Welcome to Real Estate Backstory, your weekly update for real estate news, changes, and trends that matter to the Atlanta area and surrounding markets. In this week’s episode, we cover a range of topics that are sure to interest both home buyers and sellers alike. The following is a synopsis of the latest episode of “The Real Estate Backstory.” You can watch the video in its entirety below.”
The recent failure of Silicon Valley Bank (SVB) has raised concerns about the safety of the banking system. However, experts agree that this was just a bank run, and not indicative of larger problems in the banking world.
Why Did SVB Fail?
SVB invested in safe, long-term holds, like treasuries. However, with the recent drop in tech stocks, many investors withdrew their money, leaving SVB short on cash. When more and more people tried to withdraw their money from the bank, SVB failed due to a lack of reserves.
What Does This Mean for Mortgages?
Although SVB’s failure may have caused concern among homeowners, experts assure us that it is an isolated incident. Mortgage applications have actually increased, and interest rates are expected to drop. However, the treasury market is volatile, which may impact interest rates.
The Move-In Decks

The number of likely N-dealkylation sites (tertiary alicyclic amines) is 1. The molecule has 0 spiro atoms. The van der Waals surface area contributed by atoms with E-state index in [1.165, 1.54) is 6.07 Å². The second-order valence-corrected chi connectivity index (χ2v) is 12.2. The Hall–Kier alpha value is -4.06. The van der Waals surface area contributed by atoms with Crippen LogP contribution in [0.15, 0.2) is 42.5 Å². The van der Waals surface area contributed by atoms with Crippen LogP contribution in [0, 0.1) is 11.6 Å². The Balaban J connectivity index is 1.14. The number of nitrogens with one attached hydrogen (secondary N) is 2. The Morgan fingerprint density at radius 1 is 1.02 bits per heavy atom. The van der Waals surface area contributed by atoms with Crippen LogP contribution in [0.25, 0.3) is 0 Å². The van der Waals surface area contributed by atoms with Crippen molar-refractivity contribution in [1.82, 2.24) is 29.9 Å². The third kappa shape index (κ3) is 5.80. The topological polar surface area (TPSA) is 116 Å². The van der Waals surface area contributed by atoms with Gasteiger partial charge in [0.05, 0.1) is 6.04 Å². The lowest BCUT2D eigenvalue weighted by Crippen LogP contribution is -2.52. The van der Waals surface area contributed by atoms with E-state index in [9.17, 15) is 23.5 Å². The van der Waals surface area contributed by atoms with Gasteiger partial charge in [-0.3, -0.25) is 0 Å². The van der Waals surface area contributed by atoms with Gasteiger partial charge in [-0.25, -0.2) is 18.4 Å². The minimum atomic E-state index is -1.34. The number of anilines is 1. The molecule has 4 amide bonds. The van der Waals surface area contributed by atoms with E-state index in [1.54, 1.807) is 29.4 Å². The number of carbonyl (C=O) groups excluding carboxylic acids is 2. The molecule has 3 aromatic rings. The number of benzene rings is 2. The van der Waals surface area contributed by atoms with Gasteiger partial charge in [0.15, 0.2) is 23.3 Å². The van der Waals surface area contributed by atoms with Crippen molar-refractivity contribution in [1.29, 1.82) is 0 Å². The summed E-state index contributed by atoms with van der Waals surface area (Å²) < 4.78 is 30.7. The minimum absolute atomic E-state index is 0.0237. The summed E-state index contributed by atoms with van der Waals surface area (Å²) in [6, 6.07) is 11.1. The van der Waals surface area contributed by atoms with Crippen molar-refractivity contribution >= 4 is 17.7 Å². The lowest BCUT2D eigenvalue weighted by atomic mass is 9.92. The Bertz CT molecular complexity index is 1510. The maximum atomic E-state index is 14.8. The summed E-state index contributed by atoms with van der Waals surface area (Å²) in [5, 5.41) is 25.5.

The Merrill Lynch option volatility estimate, or the Move-In Decks, is a benchmark for how crazy the treasury market is. It has increased by 40 since February, indicating a volatile market. When the treasury market is volatile, interest rates can be impacted.
The Fed and Inflation
The Federal Reserve is meeting this week to discuss inflation. While many expected a 50 basis point increase in rates, experts now predict only a 25 basis point increase. Interest rates will ultimately be based on inflation, so the Fed’s decisions will impact them.
In conclusion, while the SVB incident may be concerning, it is not a sign of larger problems in the banking world. Mortgage applications are up, and interest rates are expected to drop. However, the treasury market is volatile, and the Fed’s decisions will impact interest rates in the long term.